Maureen O’Connell’s new book, Undoing the Knots: Five Generations of American Catholic Anti-Blackness, is a project of unraveling. To frame her task, she cites James Baldwin’s “advice to white people” to “go back where you started, as far back as you can, examine all of it, travel your road again and tell the truth about it.” Over the course of the book, O’Connell retraces her family’s history in the United States, specifically in Catholic Philadelphia, to uncover how her family’s identity as Irish immigrant Catholics became entangled with whiteness and anti-Blackness over the course of centuries, such that her own Catholic identity remains knotted up with racism today.
O’Connell’s examination of her ancestors’ and relatives’ experiences in the United States as white Catholics—as well as her own—leads her to two revelations that extend beyond her family’s history. The first: whiteness is “part of the tradition of American Catholicism.” In other words, what it means to be white and what it means to be Catholic are handed down together from one generation to the next through ritual, practice, and teaching, and American Catholic traditions and rituals can become lessons in learning and performing whiteness.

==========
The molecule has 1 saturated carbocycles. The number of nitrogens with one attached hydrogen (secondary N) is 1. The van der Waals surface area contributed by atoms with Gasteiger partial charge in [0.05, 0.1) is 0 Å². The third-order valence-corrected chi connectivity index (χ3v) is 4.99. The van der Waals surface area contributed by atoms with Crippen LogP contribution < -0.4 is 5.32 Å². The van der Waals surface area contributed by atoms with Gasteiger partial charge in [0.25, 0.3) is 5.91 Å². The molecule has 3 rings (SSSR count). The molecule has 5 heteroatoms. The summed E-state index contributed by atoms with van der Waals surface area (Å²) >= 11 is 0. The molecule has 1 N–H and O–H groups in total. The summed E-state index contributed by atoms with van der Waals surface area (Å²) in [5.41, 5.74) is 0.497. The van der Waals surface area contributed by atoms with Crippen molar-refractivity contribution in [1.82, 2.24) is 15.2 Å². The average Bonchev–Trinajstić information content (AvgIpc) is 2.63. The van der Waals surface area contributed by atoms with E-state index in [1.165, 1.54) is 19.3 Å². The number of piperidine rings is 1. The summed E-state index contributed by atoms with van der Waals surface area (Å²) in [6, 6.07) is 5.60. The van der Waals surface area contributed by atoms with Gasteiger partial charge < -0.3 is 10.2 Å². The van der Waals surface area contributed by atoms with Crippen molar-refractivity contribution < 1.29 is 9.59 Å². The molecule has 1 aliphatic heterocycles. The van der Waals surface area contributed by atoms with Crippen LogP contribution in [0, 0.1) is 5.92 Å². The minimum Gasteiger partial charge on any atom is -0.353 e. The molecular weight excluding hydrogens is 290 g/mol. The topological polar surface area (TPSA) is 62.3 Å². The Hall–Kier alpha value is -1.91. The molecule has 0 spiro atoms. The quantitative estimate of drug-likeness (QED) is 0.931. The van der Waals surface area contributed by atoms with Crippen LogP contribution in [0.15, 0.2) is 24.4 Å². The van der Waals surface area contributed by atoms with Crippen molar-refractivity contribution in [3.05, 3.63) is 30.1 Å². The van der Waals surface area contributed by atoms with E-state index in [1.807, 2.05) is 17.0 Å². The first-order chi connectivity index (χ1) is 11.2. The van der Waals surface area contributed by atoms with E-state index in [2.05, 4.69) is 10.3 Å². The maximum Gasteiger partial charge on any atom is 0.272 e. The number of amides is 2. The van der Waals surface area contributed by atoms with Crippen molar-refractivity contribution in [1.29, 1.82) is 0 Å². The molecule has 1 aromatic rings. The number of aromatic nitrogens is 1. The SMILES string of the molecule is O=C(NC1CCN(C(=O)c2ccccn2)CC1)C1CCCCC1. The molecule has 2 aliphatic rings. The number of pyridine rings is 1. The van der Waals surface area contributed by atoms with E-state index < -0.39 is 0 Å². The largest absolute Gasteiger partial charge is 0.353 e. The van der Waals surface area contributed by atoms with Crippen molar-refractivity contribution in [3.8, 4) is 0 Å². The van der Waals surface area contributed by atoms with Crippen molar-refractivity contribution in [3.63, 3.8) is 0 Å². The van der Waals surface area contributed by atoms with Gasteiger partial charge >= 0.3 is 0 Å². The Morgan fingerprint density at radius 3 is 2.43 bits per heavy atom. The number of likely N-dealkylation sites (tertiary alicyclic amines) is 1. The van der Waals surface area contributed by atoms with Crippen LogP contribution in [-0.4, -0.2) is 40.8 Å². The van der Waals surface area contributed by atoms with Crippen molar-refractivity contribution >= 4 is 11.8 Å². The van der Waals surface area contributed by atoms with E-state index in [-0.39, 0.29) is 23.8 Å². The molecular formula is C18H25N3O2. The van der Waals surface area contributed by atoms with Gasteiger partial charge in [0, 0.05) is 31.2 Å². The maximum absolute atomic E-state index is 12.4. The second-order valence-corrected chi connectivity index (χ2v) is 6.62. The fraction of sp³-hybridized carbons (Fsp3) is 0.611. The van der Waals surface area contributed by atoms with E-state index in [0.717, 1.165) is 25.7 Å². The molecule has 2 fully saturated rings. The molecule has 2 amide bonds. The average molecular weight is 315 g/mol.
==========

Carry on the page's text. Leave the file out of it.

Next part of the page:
Identifying as white helped newly arrived Irish Catholics confront anti-Catholic sentiment in the United States. Rather than stand in solidarity with African Americans, who also lived under an Anglo-Saxon culture that was not their own, Irish Catholics “tapped into the rootstock of American anti-Blackness to build immunity to the pathogen of anti-Catholicism.” In the twentieth century, for example, Irish Catholics used minstrel shows to create a racial boundary between themselves and Black Americans. In her research, O’Connell discovers that both her mother and her uncle participated in a Catholic blackface minstrel show, a form of entertainment that was “standard fare” for Irish Catholic families into the 1950s. The practice of blackface minstrelsy cultivated a twisted version of solidarity, connecting white people with each other via shared ridicule of Black people. It is these kinds of traditions that O’Connell wants to scrutinize so that white Catholics can recognize how Catholic traditions and practices have been used to communicate and pass down the myth of Black inferiority.
O’Connell also emphasizes that the decisions of Church leaders shaped how white Catholics thought about race and racism. At every turn, Catholic leaders missed opportunities to subvert the racial hierarchies that oppressed Black people in the United States. Instead of requiring “confederate Catholics to atone for the sin of slavery” or suggesting other measures of reckoning honestly with the trauma of slavery and the Civil War, U.S. bishops exercised what O’Connell terms “a preferential option for the institutional Church.” They prioritized converting Black people “rather than reconstructing conditions that continued to oppress their bodies,” and they continued to focus on defending against Protestant discrimination and promoting doctrinal orthodoxy rather than opposing oppression.
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